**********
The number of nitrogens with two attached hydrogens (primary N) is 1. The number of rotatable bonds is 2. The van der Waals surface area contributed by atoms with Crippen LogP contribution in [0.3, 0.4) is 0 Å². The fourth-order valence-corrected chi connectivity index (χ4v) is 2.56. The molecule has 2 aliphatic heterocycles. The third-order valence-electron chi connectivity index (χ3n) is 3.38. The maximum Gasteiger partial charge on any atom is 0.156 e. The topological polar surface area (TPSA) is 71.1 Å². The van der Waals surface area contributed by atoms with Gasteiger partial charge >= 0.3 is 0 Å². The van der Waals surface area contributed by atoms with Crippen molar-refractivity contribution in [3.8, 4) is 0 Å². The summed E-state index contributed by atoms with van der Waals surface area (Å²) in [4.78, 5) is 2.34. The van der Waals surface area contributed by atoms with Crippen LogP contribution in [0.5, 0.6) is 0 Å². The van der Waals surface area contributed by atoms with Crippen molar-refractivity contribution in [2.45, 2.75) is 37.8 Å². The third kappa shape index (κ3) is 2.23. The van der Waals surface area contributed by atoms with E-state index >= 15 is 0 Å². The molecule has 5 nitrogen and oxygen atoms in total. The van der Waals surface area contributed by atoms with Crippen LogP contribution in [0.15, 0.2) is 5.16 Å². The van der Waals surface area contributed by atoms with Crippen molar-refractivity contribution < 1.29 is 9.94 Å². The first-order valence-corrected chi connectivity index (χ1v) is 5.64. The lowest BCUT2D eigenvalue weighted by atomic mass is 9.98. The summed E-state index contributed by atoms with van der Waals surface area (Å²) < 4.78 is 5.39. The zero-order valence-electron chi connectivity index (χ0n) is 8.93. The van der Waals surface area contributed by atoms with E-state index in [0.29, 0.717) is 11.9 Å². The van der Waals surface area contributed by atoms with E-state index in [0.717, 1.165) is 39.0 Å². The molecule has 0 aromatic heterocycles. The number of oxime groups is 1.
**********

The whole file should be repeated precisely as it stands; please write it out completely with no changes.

The number of nitrogens with two attached hydrogens (primary N) is 1. The number of rotatable bonds is 2. The van der Waals surface area contributed by atoms with Crippen LogP contribution in [0.3, 0.4) is 0 Å². The fourth-order valence-corrected chi connectivity index (χ4v) is 2.56. The molecule has 2 aliphatic heterocycles. The third-order valence-electron chi connectivity index (χ3n) is 3.38. The maximum Gasteiger partial charge on any atom is 0.156 e. The topological polar surface area (TPSA) is 71.1 Å². The van der Waals surface area contributed by atoms with Gasteiger partial charge >= 0.3 is 0 Å². The van der Waals surface area contributed by atoms with Crippen molar-refractivity contribution in [3.8, 4) is 0 Å². The summed E-state index contributed by atoms with van der Waals surface area (Å²) in [4.78, 5) is 2.34. The van der Waals surface area contributed by atoms with Crippen LogP contribution in [0.5, 0.6) is 0 Å². The van der Waals surface area contributed by atoms with Crippen molar-refractivity contribution in [2.45, 2.75) is 37.8 Å². The third kappa shape index (κ3) is 2.23. The van der Waals surface area contributed by atoms with E-state index >= 15 is 0 Å². The molecule has 5 nitrogen and oxygen atoms in total. The van der Waals surface area contributed by atoms with Crippen LogP contribution in [0.15, 0.2) is 5.16 Å². The van der Waals surface area contributed by atoms with Crippen molar-refractivity contribution < 1.29 is 9.94 Å². The first-order valence-corrected chi connectivity index (χ1v) is 5.64. The lowest BCUT2D eigenvalue weighted by atomic mass is 9.98. The summed E-state index contributed by atoms with van der Waals surface area (Å²) < 4.78 is 5.39. The zero-order valence-electron chi connectivity index (χ0n) is 8.93. The van der Waals surface area contributed by atoms with E-state index in [0.29, 0.717) is 11.9 Å². The van der Waals surface area contributed by atoms with E-state index in [0.717, 1.165) is 39.0 Å². The molecule has 0 aromatic heterocycles. The number of oxime groups is 1.